The point I want to make now is about survey evidence on capacity utilisation. I had a number of memorable meetings with various economists and officials at the Treasury, Bank and elsewhere when the Great Recession was at its height, but the one that left me most puzzled was with one of the more academic economists at the Bank of England. It was at about the time that core inflation started rising to above 2%, despite unemployment being very high and very little signs of a recovery. At much the same time survey measures of capacity utilisation were suggesting a strong recovery, completely at variance with the actual output data. The gist of our discussion was: what the hell is going on!? It was particularly puzzling for me, because I had many years before done a lot of work with survey data of this kind, and back then it seemed pretty reliable.

The problem with the 2010 period was that it was exceptional, and so in that sense it was not that surprising to see surprising things going on. My own pet theory at the time was that the financial crisis had made firms much more risk averse, which made them less likely to cut prices in an attempt to gain market share. Move on to today, and things are perhaps a bit less exceptional. What today’s figures emphasise is that the inflation ‘puzzle’ of 2010/11 has gone away. Levels of inflation are now much more consistent with substantial spare capacity in the economy. However the bizarre behaviour of the survey data has not disappeared.

Here is a nice chart from the ONS, comparing various different measures of spare capacity.

What it shows is that labour market indicators suggest an amount of spare capacity well outside the ‘normal’ range from the pre-recession years. In contrast, both hours worked and survey based indicators (the first six measures) suggest the output gap is quite small, and in one case actually positive. As this OBR paper shows, survey measures of capacity utilisation were suggesting a positive output gap as early as 2012.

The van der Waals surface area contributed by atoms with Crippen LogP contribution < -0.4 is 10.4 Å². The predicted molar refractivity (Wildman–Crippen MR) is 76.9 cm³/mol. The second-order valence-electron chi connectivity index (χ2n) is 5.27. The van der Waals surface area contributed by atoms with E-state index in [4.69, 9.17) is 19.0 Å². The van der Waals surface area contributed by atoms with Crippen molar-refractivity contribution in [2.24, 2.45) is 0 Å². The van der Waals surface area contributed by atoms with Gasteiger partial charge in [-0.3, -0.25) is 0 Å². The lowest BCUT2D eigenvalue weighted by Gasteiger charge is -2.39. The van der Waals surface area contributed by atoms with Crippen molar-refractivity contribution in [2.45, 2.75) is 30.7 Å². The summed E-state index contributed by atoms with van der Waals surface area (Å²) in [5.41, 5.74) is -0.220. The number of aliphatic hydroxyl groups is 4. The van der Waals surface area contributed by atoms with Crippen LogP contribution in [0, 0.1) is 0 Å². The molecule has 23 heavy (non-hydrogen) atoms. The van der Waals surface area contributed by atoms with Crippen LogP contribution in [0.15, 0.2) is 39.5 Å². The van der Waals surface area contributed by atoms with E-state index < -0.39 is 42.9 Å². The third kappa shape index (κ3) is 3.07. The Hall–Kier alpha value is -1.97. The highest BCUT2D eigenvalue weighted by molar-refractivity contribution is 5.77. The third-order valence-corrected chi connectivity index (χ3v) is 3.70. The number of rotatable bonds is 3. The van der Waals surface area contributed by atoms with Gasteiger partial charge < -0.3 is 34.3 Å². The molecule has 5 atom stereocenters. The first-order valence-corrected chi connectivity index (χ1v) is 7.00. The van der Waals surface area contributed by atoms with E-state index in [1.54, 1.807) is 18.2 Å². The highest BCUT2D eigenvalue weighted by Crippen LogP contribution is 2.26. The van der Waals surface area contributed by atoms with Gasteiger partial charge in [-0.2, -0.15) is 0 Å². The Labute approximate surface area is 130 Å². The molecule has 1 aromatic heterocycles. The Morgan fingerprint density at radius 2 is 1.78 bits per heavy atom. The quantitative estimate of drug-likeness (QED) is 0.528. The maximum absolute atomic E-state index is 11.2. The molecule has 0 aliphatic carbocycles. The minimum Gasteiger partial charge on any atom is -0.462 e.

Faced with this combination of spare capacity in the labour market and firms reporting its absence, a macroeconomist would suggest it could be a consequence of high real wages, encouraging substitution from labour to capital. Firms were fully utilising their capital – hence no spare capacity – but had hired less labour as a result. However a notable characteristic of this recession in the UK has been the high degree of labour market flexibility, with large falls in real wages. One of the more persuasive theories for the UK productivity puzzle, which I outlined here, is that we have seen factor substitution going in the other direction.

Back in 2010, I was reluctant to suggest the survey data were simply wrong, partly because of their past reliability but mainly because inflation was telling a similar story. On the day that inflation hits zero, I think the argument that these survey measures are not measuring what we used to think they measured has become much stronger. But that still leaves an unanswered question - why have they gone wrong, when they worked well in the past? 

Sunday, 22 March 2015

Controlling the past

In his novel 1984 George Orwell wrote: “Who controls the past controls the future: who controls the present controls the past.” We are not quite in this Orwellian world yet, which means attempts to rewrite history can at least be contested. A few days ago the UK Prime Minister in Brussels said this. [3]